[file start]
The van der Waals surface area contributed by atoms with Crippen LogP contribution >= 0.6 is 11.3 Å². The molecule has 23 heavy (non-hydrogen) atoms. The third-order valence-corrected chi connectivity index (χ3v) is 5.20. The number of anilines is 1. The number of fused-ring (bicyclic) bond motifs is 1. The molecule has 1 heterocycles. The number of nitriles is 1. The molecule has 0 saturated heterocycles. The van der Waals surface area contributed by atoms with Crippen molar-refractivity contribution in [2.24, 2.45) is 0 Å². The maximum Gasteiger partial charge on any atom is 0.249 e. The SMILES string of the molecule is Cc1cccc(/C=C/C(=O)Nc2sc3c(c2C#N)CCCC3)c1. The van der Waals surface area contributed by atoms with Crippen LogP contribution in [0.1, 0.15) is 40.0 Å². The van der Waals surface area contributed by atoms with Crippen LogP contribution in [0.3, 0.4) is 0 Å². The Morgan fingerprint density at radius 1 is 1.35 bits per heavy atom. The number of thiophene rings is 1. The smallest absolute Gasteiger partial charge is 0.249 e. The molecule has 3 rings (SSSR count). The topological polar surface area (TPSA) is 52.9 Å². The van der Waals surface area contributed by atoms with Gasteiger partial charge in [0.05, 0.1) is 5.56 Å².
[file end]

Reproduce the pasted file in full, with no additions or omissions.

The van der Waals surface area contributed by atoms with Crippen LogP contribution >= 0.6 is 11.3 Å². The molecule has 23 heavy (non-hydrogen) atoms. The third-order valence-corrected chi connectivity index (χ3v) is 5.20. The number of anilines is 1. The number of fused-ring (bicyclic) bond motifs is 1. The molecule has 1 heterocycles. The number of nitriles is 1. The molecule has 0 saturated heterocycles. The van der Waals surface area contributed by atoms with Crippen molar-refractivity contribution in [2.24, 2.45) is 0 Å². The maximum Gasteiger partial charge on any atom is 0.249 e. The SMILES string of the molecule is Cc1cccc(/C=C/C(=O)Nc2sc3c(c2C#N)CCCC3)c1. The van der Waals surface area contributed by atoms with Crippen LogP contribution in [0.1, 0.15) is 40.0 Å². The van der Waals surface area contributed by atoms with Crippen LogP contribution in [0.3, 0.4) is 0 Å². The Morgan fingerprint density at radius 1 is 1.35 bits per heavy atom. The number of thiophene rings is 1. The smallest absolute Gasteiger partial charge is 0.249 e. The molecule has 3 rings (SSSR count). The topological polar surface area (TPSA) is 52.9 Å². The van der Waals surface area contributed by atoms with Gasteiger partial charge in [0.05, 0.1) is 5.56 Å².